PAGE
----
3. “Plastics” is not a simple subject, especially if you know how to design quality products. Metal is usually more expensive, heavier, and has very different thermal properties compared with most “plastics”. Then there are the potential electromagnetic issues associated with solid metal, such as radio/RF blockage, static discharge paths, and (perhaps) the introduction of magnetic variation. These issues are much easier to control when you use metalized conformal coatings on plastic and/or metallic inclusions in molded plastic. If you encounter a handheld device today with a plastic enclosure that “feels cheap” – the problem is poor design, not the plastic material.

        4. While I can understand your point of view, and I do believe many people out there share it, I do not. I prefer the polycarbonate. It’s more durable and much less likely to show damage. Metal is prone to dents and deformations, polycarbonate is not. I don’t think MSFT’s intention is to go cheap, it’s durability.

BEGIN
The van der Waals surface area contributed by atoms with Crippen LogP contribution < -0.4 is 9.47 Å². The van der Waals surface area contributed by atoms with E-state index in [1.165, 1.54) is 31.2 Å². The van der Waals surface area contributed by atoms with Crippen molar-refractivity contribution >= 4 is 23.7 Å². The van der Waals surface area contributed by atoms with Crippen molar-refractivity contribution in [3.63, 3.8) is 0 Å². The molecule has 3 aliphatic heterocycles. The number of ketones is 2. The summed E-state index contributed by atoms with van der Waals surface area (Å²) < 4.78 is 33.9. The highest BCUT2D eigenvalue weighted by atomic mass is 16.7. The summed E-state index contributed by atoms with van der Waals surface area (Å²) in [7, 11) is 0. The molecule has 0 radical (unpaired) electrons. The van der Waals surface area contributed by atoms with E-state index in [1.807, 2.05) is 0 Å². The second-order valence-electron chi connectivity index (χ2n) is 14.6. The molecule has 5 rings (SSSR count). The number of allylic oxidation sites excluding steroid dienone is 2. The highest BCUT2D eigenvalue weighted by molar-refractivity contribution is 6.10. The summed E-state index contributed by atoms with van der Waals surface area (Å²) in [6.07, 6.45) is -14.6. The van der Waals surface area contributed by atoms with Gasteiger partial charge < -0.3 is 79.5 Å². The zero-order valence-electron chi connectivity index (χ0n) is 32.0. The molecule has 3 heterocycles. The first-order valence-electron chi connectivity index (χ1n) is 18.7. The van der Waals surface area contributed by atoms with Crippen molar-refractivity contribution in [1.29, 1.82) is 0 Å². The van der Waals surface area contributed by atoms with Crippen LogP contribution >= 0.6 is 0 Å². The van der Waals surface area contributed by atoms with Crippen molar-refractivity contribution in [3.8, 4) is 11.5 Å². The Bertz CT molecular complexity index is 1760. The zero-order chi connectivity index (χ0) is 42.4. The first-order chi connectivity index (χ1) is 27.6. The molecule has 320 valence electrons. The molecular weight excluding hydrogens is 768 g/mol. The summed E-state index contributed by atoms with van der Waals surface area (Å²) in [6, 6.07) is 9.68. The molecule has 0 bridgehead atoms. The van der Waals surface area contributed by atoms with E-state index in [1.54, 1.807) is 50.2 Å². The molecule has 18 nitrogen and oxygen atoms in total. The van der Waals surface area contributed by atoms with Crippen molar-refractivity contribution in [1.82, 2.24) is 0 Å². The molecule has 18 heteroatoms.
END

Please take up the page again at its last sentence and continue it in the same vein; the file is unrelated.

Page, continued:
3. Plastics > metal/glass. In the rare off chance I drop my phone because some a-hole bumps into me my phone will bounce off the ground and take no damage while the iDouche who bumped into me will see their phone shatter and bend permanently.

  5. If these specs are correct then it sounds like Microsoft has a good handle on the hardware, though I am sure people will be concerned about the SD810. Hopefully the actual products will work well without many issues. If they can get developers to embrace Windows 10 universal apps they’ll be in as good a position as they can hope for.

    I’m interested to see how Continuum turns out. It seems we are getting closer to the point where an average user might only need their phone for all their computing needs.

    1. You know it, it is enough to make me wanna switch ASAP. I hope WinMo10 has a good integrated remote desktop protocol.